AAS 195th Meeting, January 2000
Session 107. The Sun
Display, Saturday, January 15, 2000, 9:20am-4:00pm, Grand Hall

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[107.02] Helioseismic detection of temporal variations of solar rotation rate near the base of the convection zone

R. Howe (Nat. Sol. Obs.), J. Christensen-Dalsgaard (TAC/ Aarhus U.), F. Hill, R.W. Komm (Nat. Sol. Obs.), R.M. Larsen, J Schou (Stanford U.), M.J. Thompson (QMW, U. London), J. Toomre (U. Colorado)

The differential rotation of the Sun and its ability to generate large-scale magnetic fields through cyclic dynamo action appear to be intimately linked. It is now commonly thought that the global dynamo behavior responsible for the emergence of active regions is derived from strong organized toroidal magnetic fields generated by rotational shear in a thin region (the tachocline) at the base of the convection zone. The magnetic field could well have a feedback effect on the fluid motions in the region. We are thus motivated to use helioseismology to look for changes in rotation profiles near the tachocline as the Sun's magnetic cycle progresses.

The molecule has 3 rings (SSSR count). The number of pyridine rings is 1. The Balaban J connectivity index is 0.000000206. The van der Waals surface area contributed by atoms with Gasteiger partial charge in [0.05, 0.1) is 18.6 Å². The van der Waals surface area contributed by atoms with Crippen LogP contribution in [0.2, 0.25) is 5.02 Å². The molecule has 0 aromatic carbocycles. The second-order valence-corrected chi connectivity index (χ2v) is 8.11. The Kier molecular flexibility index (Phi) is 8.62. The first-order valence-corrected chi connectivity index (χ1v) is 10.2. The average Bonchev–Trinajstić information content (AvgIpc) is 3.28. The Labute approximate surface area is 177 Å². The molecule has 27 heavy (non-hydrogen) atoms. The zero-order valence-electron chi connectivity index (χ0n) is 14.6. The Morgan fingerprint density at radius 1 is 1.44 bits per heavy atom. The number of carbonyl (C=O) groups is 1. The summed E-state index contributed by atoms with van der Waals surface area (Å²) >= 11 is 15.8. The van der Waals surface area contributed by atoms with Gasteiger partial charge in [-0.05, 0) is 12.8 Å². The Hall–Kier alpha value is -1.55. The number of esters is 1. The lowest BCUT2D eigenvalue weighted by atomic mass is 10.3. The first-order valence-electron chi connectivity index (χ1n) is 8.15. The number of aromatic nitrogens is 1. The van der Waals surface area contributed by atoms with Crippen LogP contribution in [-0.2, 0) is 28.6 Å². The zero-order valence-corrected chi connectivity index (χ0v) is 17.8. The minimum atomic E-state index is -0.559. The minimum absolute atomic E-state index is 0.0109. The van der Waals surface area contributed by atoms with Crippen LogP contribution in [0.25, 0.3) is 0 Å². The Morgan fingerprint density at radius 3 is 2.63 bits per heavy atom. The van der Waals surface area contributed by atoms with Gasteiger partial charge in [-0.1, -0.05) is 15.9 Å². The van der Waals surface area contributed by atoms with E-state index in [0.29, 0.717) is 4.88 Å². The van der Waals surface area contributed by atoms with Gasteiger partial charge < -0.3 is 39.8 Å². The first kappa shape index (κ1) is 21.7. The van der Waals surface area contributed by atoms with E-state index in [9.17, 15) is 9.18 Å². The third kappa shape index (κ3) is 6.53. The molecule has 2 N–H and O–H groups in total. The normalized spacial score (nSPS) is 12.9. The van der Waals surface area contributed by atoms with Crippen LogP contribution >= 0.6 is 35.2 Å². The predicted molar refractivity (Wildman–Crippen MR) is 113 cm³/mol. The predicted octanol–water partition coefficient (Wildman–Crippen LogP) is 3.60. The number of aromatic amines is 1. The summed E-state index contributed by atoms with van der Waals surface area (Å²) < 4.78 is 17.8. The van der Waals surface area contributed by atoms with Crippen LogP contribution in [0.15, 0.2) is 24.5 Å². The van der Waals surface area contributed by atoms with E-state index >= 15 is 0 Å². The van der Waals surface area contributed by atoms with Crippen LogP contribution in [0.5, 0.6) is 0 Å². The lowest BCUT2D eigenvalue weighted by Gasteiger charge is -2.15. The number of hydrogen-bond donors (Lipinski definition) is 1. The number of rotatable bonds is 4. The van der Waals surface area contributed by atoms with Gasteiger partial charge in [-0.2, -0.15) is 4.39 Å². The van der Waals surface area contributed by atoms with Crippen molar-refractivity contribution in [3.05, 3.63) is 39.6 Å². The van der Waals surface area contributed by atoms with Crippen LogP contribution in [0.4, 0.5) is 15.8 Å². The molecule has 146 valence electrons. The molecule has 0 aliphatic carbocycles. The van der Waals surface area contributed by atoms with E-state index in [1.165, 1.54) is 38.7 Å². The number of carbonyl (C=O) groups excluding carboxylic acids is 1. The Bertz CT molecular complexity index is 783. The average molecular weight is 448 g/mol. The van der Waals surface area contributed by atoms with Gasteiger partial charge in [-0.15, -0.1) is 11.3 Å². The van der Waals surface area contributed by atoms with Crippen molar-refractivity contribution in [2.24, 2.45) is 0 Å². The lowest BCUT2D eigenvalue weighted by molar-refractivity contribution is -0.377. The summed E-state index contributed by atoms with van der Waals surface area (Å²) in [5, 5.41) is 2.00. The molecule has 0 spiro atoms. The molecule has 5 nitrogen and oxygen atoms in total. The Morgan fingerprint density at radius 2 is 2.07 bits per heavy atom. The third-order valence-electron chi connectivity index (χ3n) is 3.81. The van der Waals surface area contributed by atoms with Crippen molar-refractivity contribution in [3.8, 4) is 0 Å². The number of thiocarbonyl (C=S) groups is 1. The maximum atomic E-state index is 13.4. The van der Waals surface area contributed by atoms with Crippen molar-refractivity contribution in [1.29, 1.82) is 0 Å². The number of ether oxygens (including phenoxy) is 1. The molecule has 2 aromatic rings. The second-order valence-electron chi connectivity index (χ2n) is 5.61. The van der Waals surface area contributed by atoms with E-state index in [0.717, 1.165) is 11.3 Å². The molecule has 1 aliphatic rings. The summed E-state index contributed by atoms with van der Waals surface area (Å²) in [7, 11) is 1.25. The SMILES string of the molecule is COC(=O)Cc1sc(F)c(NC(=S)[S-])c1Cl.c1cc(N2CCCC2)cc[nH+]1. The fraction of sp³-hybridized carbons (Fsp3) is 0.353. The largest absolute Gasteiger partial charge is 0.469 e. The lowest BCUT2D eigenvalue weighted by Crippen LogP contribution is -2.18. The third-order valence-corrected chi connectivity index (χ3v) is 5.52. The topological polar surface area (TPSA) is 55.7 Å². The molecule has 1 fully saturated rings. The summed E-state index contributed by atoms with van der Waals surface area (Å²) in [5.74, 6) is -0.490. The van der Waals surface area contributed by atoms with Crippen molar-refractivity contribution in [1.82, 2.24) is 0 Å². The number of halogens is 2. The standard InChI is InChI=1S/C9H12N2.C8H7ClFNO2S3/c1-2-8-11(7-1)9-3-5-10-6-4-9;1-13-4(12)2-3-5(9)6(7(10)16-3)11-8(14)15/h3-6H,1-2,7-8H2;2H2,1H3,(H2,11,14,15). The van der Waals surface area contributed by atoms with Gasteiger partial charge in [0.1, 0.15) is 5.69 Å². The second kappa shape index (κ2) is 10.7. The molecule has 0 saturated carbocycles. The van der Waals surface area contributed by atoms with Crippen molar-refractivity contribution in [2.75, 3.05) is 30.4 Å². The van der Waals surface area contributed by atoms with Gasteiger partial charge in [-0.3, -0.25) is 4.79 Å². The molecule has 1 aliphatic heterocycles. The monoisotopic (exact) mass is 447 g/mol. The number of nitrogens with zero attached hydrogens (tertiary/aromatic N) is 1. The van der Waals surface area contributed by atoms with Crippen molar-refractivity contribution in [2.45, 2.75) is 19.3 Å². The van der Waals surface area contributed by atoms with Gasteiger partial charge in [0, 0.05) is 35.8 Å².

This approach has become possible using frequency-splitting data for p- and f-mode oscillations derived over four years (from May 1995 to Sept 1999) of full-disk Doppler observations from the ground-based Global Oscillation Network Group (GONG) project and from the Michelson Doppler Imager (MDI) experiment aboard the SOHO spacecraft. Inversions using two different methods of the splittings from these two independent data sets reveal systematic variations of the rotation rate close to the base of the convection zone, with different behavior at low and high latitudes. Notable are variations of order 6 nHz in rotation rates near the equator, to be compared with the radial angular velocity contrast across the tachocline of about 30 nHz. These exhibit several nearly repetitive changes with a period of about 1.2-1.4 years and appear to be real changes in the deep convection zone and tachocline rotation rates that need to be followed as the solar cycle progresses.

The GONG project is managed by the National Solar Observatory, a Division of the National Optical Astronomy Observatories, which is operated by AURA, Inc. under a cooperative agreement with the National Science Foundation. SOHO is a joint project of ESA and NASA.

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